Ueno Cherry Blossom Festival (Tokyo)
・When: Late March to early April
・Where: Ueno Park
Ueno Park has been a popular cherry blossom viewing spot since the Kan'ei Period (1624-1644). But at the Sakura Matsuri (Cherry Blossom Festival), there's more to see than just flowers! Various other events are held, including the traditional Daikoku-mai dance and Kotobuki lion dance by the Ueno Music Preservation Society, the flower market, and the Aozora antique market.
・When: Late March to mid-April
・Where: Osaka Castle Park
Osaka Castle Park is home to nearly 3,000 cherry blossom trees! One of the most popular sakura-season events is the Nighttime Cherry Blossom Viewing, held at Nishinomaru Garden.
・When: Mid-April to early May
・Where: Shibazakura no Oka (Moss Phlox Hill, south side of Hitsujiyama Park)
The Shibazakura Matsuri (Moss Phlox Festival) takes place in Chichibu, about an hour and a half away from central Tokyo. Hitsujiyama Park's Shibazakura no Oka is famous for its moss phlox, and Shibazakura Matsuri is held during peak season. Partake in events, indulge at delicious food stalls, and admire the stunning beauty of the colorful carpets of moss phlox!
・When: Mid-April to mid-June
・Where: Tateyama Kurobe Alpine Route
The Snow Wall (Yuki no Otani) Festival is a traditional spring event that takes place along the Tateyama Kurobe Alpine Route, a road about 500 meters in length, and lined on both sides with towering walls of snow, nearly 20 meters in height! There's also a route you can travel by foot called the Snow Wall Walk, located near the bus stop. On Panorama Road, you can walk through the snow, and admire the fantastic landscape of the 3,000-meter mountains around you.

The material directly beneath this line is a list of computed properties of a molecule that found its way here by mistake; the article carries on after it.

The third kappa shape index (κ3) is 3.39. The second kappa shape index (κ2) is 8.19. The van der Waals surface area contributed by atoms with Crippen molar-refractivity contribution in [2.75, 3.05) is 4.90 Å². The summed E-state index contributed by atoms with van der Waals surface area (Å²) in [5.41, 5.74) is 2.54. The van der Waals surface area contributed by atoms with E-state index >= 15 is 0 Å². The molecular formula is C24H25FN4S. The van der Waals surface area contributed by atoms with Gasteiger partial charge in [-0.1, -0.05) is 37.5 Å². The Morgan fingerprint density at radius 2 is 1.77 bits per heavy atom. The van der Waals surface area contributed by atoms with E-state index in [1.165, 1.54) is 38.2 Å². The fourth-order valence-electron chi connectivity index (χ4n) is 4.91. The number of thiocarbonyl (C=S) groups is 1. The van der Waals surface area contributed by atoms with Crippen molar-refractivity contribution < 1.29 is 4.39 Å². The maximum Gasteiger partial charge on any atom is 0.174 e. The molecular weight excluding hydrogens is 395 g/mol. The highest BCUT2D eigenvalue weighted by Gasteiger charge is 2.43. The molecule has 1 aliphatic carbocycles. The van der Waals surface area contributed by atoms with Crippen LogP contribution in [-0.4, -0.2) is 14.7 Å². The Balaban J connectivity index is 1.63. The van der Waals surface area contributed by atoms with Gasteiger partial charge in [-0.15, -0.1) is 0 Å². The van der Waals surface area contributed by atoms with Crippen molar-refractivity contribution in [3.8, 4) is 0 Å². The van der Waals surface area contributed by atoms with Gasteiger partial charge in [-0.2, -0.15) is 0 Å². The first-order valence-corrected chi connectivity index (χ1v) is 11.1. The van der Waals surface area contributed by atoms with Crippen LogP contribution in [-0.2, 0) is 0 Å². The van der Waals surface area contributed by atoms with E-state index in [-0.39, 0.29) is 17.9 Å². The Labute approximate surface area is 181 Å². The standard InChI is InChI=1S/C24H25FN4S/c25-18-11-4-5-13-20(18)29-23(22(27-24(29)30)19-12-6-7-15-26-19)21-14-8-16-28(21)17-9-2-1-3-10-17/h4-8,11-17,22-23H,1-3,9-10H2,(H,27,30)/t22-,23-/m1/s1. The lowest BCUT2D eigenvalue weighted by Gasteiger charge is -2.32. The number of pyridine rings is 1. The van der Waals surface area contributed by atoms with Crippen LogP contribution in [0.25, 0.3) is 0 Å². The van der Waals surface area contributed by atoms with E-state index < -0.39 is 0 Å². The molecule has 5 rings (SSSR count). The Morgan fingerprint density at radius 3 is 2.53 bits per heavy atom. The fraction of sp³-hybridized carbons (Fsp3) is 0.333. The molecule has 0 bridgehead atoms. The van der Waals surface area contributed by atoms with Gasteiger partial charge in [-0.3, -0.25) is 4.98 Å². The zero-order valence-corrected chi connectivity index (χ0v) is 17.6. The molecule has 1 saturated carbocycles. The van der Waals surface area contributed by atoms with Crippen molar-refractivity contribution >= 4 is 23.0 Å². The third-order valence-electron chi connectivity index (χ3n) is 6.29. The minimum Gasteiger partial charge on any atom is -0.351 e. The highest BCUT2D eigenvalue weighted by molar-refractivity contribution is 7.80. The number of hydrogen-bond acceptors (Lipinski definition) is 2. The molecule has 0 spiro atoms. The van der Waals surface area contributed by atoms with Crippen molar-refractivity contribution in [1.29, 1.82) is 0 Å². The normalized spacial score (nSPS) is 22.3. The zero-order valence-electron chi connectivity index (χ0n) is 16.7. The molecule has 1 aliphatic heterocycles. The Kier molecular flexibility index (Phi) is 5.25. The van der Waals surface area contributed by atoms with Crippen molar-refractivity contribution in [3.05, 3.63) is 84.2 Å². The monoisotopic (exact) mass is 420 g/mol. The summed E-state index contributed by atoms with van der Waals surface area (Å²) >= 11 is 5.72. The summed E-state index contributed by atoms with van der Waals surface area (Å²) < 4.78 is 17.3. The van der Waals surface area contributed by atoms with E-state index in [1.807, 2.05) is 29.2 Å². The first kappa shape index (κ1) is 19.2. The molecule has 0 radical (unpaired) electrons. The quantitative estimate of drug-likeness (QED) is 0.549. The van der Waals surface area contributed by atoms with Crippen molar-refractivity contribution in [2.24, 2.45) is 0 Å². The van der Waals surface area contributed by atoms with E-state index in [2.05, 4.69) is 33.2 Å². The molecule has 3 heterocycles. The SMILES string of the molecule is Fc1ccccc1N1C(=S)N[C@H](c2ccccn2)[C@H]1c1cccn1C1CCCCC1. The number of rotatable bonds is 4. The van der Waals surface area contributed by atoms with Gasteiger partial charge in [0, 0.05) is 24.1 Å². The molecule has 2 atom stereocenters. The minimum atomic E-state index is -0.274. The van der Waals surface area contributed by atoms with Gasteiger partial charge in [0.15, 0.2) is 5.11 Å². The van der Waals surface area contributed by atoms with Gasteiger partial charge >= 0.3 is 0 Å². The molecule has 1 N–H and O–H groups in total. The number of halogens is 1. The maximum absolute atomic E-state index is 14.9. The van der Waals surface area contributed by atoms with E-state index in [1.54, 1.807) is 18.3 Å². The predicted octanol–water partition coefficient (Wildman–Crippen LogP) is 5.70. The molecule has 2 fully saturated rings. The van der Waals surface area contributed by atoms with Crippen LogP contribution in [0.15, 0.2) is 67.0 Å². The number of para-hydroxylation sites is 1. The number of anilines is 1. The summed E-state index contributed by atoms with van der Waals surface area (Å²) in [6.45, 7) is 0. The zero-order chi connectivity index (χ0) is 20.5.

Goryokaku Park Cherry Blossom Night Illumination (Hokkaido)
・When: Late April to early May
・Where: Goryokaku Park
Goryokaku, located in Hakodate City, is an unusual star-shaped Japanese fort built in the late Edo Period, and a famous cherry blossom viewing spot. With nearly 1,600 trees in bloom, the annual night-time light-up event at Goryokaku Tower transforms the park into a magical fantasy landscape from 7-9 PM every sakura season!
・When: Late April to early May
・Where: Hirosaki Park
The Hirosaki Cherry Blossom Festival draws in over 2 million tourists every year! There are about 2,600 cherry trees of 52 varieties planted throughout the park, and many ways to enjoy them! Stroll through the cherry blossom tunnel, check out Hirosaki Castle and the carpets of fallen petals across the moat, and be awed by the beautiful nighttime light-ups.
Higashimokoto Shibazakura Festival (Ozora-cho, Abashiri-gun)
・When: May 3 - June 5
・Where: Higashimokoto Shibazakura Park
Higashimokoto Shibazakura Park is a 10-hectare field of moss phlox. During the Shibazakura Festival, the area is brought to life with stage performances, tours of the vast park grounds, night-time illuminations, and fireworks.
・When: May 15
・Where: Shimogamo Shrine / Kamigamo Shrine
Aoi Matsuri is a festival at Shimogamo Shrine and Kamigamo Shrine, where over 500 participants dress as Heian aristocrats and elegantly parade through the streets of Kyoto. The procession runs from Kyoto Imperial Palace to Shimogamo Shrine to Kamigamo Shrine and looks like scenery right out of a Japanese Heian picture scroll!
Kanda Matsuri (Tokyo)
・When: Saturdays and Sundays, held around May 15 every other year (next event scheduled for 2024)
・Where: Chuo-dori, Chiyoda-ku, Tokyo (Akihabara and others)
The Kanda Matsuri is one of the three major festivals of Japan, and takes place once every two years. The highlight of this event is the period procession, featuring a gorgeous mikoshi shrine known as "Horen" and enthusiastic shrine parishioners parading around, dressed in dazzling white costumes.
Sanja Matsuri (Tokyo)